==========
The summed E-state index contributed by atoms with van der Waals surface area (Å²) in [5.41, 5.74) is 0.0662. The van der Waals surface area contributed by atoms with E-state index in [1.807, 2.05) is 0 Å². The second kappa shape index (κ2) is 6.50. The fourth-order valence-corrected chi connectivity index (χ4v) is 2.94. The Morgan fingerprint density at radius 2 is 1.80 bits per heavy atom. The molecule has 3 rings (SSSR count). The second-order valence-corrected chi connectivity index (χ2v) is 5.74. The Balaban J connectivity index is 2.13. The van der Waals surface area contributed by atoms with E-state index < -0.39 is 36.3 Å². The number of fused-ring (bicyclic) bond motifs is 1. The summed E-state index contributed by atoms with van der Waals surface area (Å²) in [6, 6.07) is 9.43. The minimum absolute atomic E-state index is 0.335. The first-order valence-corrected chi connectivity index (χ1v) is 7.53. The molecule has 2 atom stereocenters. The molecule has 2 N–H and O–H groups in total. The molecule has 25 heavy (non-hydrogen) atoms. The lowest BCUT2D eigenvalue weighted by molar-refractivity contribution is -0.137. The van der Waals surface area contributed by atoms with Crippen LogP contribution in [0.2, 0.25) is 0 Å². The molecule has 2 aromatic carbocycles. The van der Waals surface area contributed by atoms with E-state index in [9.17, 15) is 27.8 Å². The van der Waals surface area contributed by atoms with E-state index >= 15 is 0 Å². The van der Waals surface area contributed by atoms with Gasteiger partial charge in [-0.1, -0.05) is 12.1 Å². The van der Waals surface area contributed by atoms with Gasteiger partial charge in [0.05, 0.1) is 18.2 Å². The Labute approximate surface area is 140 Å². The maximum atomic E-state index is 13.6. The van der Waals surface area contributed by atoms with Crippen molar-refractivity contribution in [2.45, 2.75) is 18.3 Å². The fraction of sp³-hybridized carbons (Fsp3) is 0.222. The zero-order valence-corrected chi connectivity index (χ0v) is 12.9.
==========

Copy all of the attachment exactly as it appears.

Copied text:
The summed E-state index contributed by atoms with van der Waals surface area (Å²) in [5.41, 5.74) is 0.0662. The van der Waals surface area contributed by atoms with E-state index in [1.807, 2.05) is 0 Å². The second kappa shape index (κ2) is 6.50. The fourth-order valence-corrected chi connectivity index (χ4v) is 2.94. The Morgan fingerprint density at radius 2 is 1.80 bits per heavy atom. The molecule has 3 rings (SSSR count). The second-order valence-corrected chi connectivity index (χ2v) is 5.74. The Balaban J connectivity index is 2.13. The van der Waals surface area contributed by atoms with E-state index < -0.39 is 36.3 Å². The number of fused-ring (bicyclic) bond motifs is 1. The summed E-state index contributed by atoms with van der Waals surface area (Å²) in [6, 6.07) is 9.43. The minimum absolute atomic E-state index is 0.335. The first-order valence-corrected chi connectivity index (χ1v) is 7.53. The molecule has 2 atom stereocenters. The molecule has 2 N–H and O–H groups in total. The molecule has 25 heavy (non-hydrogen) atoms. The lowest BCUT2D eigenvalue weighted by molar-refractivity contribution is -0.137. The van der Waals surface area contributed by atoms with Crippen LogP contribution in [0.2, 0.25) is 0 Å². The molecule has 2 aromatic carbocycles. The van der Waals surface area contributed by atoms with E-state index in [9.17, 15) is 27.8 Å². The van der Waals surface area contributed by atoms with E-state index >= 15 is 0 Å². The van der Waals surface area contributed by atoms with Gasteiger partial charge in [-0.1, -0.05) is 12.1 Å². The van der Waals surface area contributed by atoms with Gasteiger partial charge in [0.05, 0.1) is 18.2 Å². The Labute approximate surface area is 140 Å². The maximum atomic E-state index is 13.6. The van der Waals surface area contributed by atoms with Crippen molar-refractivity contribution in [2.45, 2.75) is 18.3 Å². The fraction of sp³-hybridized carbons (Fsp3) is 0.222. The zero-order valence-corrected chi connectivity index (χ0v) is 12.9.